# Calculate this height for aluminum column

1. Nov 11, 2004

### lmf22

There is a maximum height of a uniform vertical column made of any material that can support itself without breaking, and it is independent of the cross-sectional area.
(a) Calculate this height for aluminum (density 2.7 103 kg/m3).
(b) Calculate this height for granite (density 2.7 103 kg/m3).

How would I go about doing this?

2. Nov 11, 2004

### sal

You need the "tensile strength" of the material. Tensile strength is the maximum tension, or weight per unit area, which the material can support before it breaks. Tensile strength is an empirical property -- it's measured, not predicted, for each material.

Given the density and length of the column, you can compute the weight being supported per unit area at a particular point in the column, which is the tension on the column. Compare that to the tensile strength of the material. When they're just equal, the column is about to break.

Obviously the tension will be highest at the top of the column (assuming it's suspended from the top).

3. Nov 11, 2004

### cepheid

Staff Emeritus
I have a question...does the fact that the column is under compression (being crushed under its own weight) instead of being pulled apart mean that we need a different quantity than the tensile strength? Wasn't the tensile strength measured during a tension test of a standard sized member of that material? Would the results of a compression test be different?

4. Nov 12, 2004

### PerennialII

For most materials, especially metallic ones, their plastic behavior under tension and compression is identical (aluminum for one, porous & materials like rock have a different compression side but that probably does not factor into this problem).... as long as we're using their stress-strain response as a measure of their "strength" (if you'd be doing, say, a fracture mechanics analysis, you'd consider failure only occurring in the tension side, which sounds reasonable). In this case, once the column reaches the amount of stress in the compression side equivalent to tensile strength it will lead to structural failure, and as such the question is valid being formulated as it is.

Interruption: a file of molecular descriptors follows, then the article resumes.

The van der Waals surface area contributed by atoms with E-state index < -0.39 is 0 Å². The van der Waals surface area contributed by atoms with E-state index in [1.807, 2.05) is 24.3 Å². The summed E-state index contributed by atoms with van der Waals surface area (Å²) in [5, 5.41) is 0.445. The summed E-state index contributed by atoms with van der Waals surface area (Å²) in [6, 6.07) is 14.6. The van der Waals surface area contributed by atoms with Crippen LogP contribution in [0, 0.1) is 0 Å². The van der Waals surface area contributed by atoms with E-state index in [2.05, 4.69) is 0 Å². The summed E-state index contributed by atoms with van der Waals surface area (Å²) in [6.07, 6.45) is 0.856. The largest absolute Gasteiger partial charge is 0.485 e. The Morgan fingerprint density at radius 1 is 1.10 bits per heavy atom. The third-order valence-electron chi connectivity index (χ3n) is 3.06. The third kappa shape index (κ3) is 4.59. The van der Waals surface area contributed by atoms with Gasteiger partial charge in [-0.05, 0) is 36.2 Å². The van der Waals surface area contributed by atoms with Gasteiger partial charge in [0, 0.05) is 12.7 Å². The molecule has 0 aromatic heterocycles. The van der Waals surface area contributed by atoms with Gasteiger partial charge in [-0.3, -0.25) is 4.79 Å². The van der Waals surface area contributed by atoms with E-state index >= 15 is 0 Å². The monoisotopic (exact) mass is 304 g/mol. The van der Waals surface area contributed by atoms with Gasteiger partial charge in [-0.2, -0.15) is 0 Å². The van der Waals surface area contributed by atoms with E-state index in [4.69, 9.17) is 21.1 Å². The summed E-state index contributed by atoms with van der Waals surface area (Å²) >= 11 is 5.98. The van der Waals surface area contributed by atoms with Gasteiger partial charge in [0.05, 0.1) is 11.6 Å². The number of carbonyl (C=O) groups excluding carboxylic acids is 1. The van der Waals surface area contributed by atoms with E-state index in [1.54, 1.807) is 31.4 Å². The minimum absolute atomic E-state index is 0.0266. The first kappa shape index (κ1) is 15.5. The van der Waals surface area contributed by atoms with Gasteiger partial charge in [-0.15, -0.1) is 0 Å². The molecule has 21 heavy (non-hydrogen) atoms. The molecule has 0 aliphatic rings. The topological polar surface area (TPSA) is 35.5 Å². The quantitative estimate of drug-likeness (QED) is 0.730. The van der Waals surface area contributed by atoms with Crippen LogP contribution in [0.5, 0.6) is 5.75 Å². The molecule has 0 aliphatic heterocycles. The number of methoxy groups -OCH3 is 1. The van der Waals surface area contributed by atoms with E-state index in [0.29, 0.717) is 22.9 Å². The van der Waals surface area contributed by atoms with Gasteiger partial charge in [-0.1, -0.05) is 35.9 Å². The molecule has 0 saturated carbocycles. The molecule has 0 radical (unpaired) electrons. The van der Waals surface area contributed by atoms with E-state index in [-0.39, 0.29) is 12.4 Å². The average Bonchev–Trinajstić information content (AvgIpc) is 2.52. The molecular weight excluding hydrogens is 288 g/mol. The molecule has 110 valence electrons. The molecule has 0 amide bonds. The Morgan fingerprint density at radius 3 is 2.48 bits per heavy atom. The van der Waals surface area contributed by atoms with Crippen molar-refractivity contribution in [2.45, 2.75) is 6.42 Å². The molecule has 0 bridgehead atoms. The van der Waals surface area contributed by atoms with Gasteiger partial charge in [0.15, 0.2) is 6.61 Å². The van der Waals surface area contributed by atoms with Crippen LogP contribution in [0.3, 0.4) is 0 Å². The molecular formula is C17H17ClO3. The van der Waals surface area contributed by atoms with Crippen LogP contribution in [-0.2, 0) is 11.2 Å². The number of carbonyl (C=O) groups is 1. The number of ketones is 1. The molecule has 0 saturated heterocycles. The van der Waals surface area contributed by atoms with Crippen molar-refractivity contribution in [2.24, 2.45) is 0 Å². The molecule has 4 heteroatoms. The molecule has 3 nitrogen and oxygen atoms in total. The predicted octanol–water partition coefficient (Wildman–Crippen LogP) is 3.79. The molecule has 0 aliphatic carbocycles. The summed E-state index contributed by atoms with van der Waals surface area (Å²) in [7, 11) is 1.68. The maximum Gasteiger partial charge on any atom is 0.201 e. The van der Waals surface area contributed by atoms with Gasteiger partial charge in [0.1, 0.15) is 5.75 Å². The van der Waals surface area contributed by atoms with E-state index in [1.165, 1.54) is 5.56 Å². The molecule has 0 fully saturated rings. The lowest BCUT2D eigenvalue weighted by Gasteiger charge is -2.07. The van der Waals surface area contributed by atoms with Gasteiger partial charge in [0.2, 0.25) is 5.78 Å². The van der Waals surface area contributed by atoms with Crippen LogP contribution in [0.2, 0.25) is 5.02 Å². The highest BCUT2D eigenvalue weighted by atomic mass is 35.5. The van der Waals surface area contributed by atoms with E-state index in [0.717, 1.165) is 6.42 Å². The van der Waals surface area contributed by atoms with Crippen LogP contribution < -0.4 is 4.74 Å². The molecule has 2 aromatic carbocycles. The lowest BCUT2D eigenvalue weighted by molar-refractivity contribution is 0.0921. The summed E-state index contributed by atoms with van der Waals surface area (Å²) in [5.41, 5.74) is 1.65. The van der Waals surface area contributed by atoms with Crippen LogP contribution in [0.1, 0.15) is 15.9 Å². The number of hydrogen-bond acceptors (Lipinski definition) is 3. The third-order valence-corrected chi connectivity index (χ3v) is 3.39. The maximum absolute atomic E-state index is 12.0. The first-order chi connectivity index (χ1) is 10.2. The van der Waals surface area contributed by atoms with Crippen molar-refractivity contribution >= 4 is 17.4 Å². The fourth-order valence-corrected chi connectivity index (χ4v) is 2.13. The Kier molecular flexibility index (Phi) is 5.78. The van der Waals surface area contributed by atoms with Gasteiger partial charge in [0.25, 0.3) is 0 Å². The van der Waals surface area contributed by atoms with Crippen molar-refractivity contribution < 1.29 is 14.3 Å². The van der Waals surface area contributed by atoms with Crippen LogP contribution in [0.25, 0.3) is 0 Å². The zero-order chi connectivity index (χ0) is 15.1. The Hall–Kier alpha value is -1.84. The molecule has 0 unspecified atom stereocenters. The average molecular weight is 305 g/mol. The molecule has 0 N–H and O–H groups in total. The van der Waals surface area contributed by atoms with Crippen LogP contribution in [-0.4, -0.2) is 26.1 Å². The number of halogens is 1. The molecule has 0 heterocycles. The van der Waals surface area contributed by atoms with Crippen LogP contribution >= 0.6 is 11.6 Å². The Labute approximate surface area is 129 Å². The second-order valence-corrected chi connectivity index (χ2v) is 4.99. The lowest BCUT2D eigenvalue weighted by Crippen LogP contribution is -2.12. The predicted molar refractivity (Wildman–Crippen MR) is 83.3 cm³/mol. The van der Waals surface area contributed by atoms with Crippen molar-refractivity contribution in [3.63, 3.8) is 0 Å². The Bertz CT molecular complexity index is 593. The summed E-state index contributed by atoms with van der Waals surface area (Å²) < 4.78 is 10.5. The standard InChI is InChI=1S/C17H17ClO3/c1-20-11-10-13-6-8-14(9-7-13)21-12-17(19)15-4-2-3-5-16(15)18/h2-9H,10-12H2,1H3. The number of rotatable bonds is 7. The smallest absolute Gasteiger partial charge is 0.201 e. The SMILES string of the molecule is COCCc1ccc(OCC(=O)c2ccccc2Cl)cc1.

5. Nov 12, 2004

### sal

Uh, hmm... I misread the question and just assumed the column was suspended from the top rather than sitting on the ground. In general, the "tensile strength" of building materials in compression is larger than their strength in tension, so you would need to use different numbers.

The approach to solving the problem is identical in the two cases, save that the maximum tension will be at the bottom when it's supported at the bottom, rather than when it's suspended from the top.

Note that granite and concrete are both substantially stronger in compression than in tension, and what's more, in tension stone eventually tends to crack. This is why there are no lintels on the doorways in the old Greek ruins: the Greeks used flat stones for the lintels, and over the ages, they cracked and fell. A related example is brickwork, which is strong in compression, very weak in tension, and very stiff; as a result, in an earthquake brick buildings tend to collapse much more readily than wood-frame buildings, which are both more elastic (so stresses don't go as high when they're shaken) and stronger in tension.

Last edited: Nov 12, 2004
6. Nov 12, 2004

### Gokul43201

Staff Emeritus
For most metals, strain under tension and compression are identical for small to moderate values, as PerenailII noted. For larger loads (approaching yield), the nominal compressive strength is greater than the nominal tensile strength because of an increase in the cross section area (nominal stress is defined in terms of the initial area).

For your problem, you can use the tensile strength.